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The Next Politicized Celebrity

From the Scrapbook.

Feb 28, 2011, Vol. 16, No. 23 • By THE SCRAPBOOK
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As Hayes noted, Walker in particular was highly vocal on the campaign trail about the obligation Wisconsin taxpayers would incur to cover shortfalls and operating costs for the $810 million line that would have connected Madison and Milwaukee. It was a foolish undertaking, he thought, for a state with a $3 billion deficit and on a route for which there was little demand for better rail service. 

Kasich, for his part, turned down $400 million in stimulus money to connect Ohio’s three biggest cities—Cleveland, Columbus, and -Cincinnati—with high-speed rail. “There was little public enthusiasm for the project,” Hayes noted, “which wouldn’t even have allowed an Ohio State fan to travel from Cleveland to Columbus and back on game day. And, as in Wisconsin, Ohio would have been on the hook for operating expenses and cost overruns.” A happy outcome for taxpayers? Not so fast. The depressing postscript was that while both governors wanted to see the stimulus funds returned to the Treasury, thereby lowering the federal deficit, the Obama administration simply redirected the funds to states like California, which are friendlier to the administration, taxpayers be damned.

Last week, Florida governor Rick Scott also rejected federal funds for high-speed rail connecting Orlando and Tampa, a decision that could send up to $2.4 billion in stimulus money back to the federal government. Scott said that the red ink in President Obama’s budget—and the higher taxes the White House is proposing—would hurt the business environment in Florida. As Hayes noted on this magazine’s website, the decision came after Scott’s administration conducted a feasibility study to determine whether such a rail would be cost effective. It came back with the unsurprising conclusion: No, it wouldn’t be.

An independent study conducted for the Reason Foundation by Wendell Cox found that Florida taxpayers would almost certainly be on the hook for additional funding for the project—potentially a lot of money. Bob Poole, a transportation expert with the Reason Foundation, served as a campaign adviser to Scott. He told The Weekly Standard that funding shortfalls were almost inevitable. “Historically, 90 percent of high-speed rail projects have had cost overruns.”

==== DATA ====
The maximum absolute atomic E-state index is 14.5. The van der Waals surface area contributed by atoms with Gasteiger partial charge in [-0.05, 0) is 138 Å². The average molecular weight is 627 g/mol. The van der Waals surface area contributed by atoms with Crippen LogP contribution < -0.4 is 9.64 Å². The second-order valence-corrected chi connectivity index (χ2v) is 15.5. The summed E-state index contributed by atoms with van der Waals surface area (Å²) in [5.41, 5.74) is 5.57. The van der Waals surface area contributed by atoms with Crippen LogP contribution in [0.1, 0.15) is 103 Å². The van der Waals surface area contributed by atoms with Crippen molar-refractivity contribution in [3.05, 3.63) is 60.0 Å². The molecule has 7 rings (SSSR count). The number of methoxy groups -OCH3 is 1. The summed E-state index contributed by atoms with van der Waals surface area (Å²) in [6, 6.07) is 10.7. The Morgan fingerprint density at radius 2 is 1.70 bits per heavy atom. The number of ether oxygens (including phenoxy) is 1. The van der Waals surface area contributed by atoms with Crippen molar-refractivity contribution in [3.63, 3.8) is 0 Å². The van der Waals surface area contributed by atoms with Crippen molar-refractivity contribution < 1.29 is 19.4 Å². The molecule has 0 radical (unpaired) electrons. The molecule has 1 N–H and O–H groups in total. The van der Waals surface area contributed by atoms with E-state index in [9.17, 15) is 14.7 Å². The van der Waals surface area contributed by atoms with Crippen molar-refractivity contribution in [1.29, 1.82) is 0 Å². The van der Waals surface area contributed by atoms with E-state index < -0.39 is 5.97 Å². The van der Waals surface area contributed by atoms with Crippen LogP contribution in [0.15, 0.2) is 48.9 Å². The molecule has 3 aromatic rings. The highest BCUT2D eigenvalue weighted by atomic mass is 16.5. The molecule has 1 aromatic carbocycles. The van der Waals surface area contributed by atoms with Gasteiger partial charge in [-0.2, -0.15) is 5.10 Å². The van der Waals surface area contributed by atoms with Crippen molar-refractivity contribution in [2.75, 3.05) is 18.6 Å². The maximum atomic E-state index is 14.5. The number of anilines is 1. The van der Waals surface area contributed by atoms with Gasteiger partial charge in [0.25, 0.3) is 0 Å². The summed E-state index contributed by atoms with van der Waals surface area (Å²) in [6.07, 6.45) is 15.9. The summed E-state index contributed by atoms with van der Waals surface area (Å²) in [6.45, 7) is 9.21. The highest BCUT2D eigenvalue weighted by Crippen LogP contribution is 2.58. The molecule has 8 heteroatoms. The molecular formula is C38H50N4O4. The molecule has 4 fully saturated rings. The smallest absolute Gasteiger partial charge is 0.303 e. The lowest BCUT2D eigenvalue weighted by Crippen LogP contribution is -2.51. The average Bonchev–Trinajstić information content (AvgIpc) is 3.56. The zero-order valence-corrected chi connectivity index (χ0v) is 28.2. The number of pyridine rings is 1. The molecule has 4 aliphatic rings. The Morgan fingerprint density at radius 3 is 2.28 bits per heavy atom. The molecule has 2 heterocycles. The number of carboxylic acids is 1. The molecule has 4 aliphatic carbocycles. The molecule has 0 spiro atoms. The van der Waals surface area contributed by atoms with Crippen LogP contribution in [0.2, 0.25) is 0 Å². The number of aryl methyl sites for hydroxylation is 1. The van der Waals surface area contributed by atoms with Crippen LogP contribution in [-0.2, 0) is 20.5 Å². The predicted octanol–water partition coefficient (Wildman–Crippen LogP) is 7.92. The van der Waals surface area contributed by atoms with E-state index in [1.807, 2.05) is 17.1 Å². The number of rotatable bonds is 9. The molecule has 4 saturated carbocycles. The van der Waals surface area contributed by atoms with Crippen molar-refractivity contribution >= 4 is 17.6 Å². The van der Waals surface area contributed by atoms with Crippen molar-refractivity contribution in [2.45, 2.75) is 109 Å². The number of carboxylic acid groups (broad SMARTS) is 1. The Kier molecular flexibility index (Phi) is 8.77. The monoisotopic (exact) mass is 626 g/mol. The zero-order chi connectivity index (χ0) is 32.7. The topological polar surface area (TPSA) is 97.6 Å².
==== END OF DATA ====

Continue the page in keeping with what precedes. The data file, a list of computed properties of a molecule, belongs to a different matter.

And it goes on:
In a statement announcing his decision, Scott listed three specific reasons for rejecting the money:

• First—capital cost overruns from the project could put Florida taxpayers on the hook for an additional $3 billion.

• Second—ridership and revenue projections are historically overly-optimistic and would likely result in ongoing subsidies that state taxpayers would have to incur (from $300 million-$575 million over 10 years). .  .  . 

• Finally—if the project becomes too costly for taxpayers and is shut down, the state would have to return the $2.4 billion in federal funds to D.C.

Despite this well-deserved rebuke from three governors and counting, the Obama administration’s new budget proposes an additional $53 billion for high-speed rail, one of the administration’s keys to “winning the future.” In his State of the Union, Obama pledged to make high-speed rail available to 80 percent of Americans in the next 25 years. As he did when Wisconsin and Ohio said no to the high-speed rail boondoggle, Transportation Secretary Ray LaHood, predictably, has promised to redistribute the money not spent by Florida to more politically compliant states.

The administration should, instead, heed Scott’s admonition: “Let us never forget, whether it is Washington or Tallahassee, government has no resources of its own. Government can only give to us what it has previously taken from us.”

Michael RamirezMichael Ramirez

Those Who Can’t . . .

A high school teacher in Bucks County, Pennsylvania, was suspended this month when it was discovered she was blogging disparagingly about her students. Natalie Munroe referred to her students, though not by name, as “out of contol” and “rude, lazy, disengaged whiners.” She didn’t name the school she worked at, but the website had her picture on it under the name “Natalie M.” ABC News reported:

When asked if it ever crossed her mind that someone from her school would see her blog, Munroe replied, “No, not really, not ever, in fact, it was up there for over a year, nobody found it. .  .  . I was writing it not about anyone specific, they were caricatures of students that I’ve had over the years. .  .  . It was meant tongue and cheek for myself and my friends, it was not for mass consumption.”

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